Many of Apple Arcade’s offerings are bite-sized fare, with levels you can pick up in a spare moment and put down just as quickly if necessary. But Shantae and the Seven Sirens is a console-sized game (well, half of one), released months before it makes its way to Nintendo Switch, PC, and other platforms.

It doesn’t feel like a mobile game, because it isn’t one; it’s a platformer that has been ported to iOS devices. I wouldn’t even recommend attempting to play it without a bluetooth-connected controller. The touch controls aren’t bad, but multi-button platformers require precision that a touch device is just never going to provide.

Despite that caveat, it’s a fanciful adventure easily worth the cost of Apple Arcade admission, or your time if you’ve already purchased the subscription. Seven Sirens scratches my itch for a platformer that is just challenging enough to feel me to proud of my accomplishments without grinding me to a pulp, and sometimes that’s exactly the kind of game I want.


Shantae in a monster filled room.

WayForward

Shantae and the Seven Sirens is the fifth game in the Shantae franchise, which tells the story of the half-human, half-genie Shantae in a series that began on Game Boy Color and have since moved to modern devices. Each game is a light, colorful take on the Metroidvania formula, complete with loads of platforming spilling across vivid, varied landscapes. In Seven Sirens, Shantae gains transformative powers to help her stick to walls as a newt, or drill through sand as a crab. These have obvious applications during traversal puzzles, but can also be cleverly combined during boss fights or used to find loads of secrets.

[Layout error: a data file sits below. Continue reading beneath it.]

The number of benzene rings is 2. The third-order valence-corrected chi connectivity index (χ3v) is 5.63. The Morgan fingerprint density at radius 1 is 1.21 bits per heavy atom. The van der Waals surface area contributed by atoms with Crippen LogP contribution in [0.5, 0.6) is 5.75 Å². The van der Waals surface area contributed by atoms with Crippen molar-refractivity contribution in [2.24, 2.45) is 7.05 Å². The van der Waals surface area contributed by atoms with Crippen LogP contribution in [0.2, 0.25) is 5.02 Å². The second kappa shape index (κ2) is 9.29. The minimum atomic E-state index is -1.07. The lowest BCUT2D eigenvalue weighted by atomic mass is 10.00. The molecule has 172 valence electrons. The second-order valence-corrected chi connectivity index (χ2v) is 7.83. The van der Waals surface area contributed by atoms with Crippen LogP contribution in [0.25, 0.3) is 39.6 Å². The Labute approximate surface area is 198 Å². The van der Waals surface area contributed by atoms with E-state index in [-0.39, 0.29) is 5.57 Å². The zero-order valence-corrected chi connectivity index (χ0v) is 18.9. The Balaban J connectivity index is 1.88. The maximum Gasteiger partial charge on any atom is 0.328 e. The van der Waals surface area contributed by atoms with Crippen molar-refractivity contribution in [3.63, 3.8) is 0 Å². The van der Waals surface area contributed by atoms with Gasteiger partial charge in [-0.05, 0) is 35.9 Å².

Seven Siren’s inclusion on Apple Arcade feels like a bit of a mystery. For starters, it’s only half of the game; I’m told at the start that the second half will be delivered as a free update some time in the future.

This is also a complicated entry point to the series if you’ve never played any Shantae games (or, like me, didn’t make time to play the last one, Half-Genie Hero), the game feels like it glosses over some history, immediately dumping Shantae into a new adventure with characters that speak like I should already know their backstory from the last four games.

And while many mobile games can’t waste time with table-setting, Seven Sirens starts with a slow burn. It’s maybe an hour before I’m deep in the game’s first big area, another 30 minutes to earn my first ability, but that might as well be a lifetime for a game competing for my attention on a device filled with endless distractions.

But once equipped, I played Seven Sirens until my battery was dead. Using my newt form to dash and stick to walls, I hungrily re-explored the game’s previous areas to reach new heights, then walloped a leafy, mossy boss-lady that filled the screen with humongous vines. There’s something about the eye-catching art style of Seven Sirens that feels perfectly at home on mobile devices, and I don’t mean that to be insulting.

I certainly wish Shantae and the Seven Sirens arrived on Apple Arcade all in one piece (who likes trying to remember where they were in a Metroidvania months later?), and the lack of workable touch controls certainly makes truly portable play challenging. But this charming platformer is the perfect kind of palette cleanser in a season of long, involved games, both for newcomers to the series and those who can’t wait for its eventual arrival on more conventional platforms.



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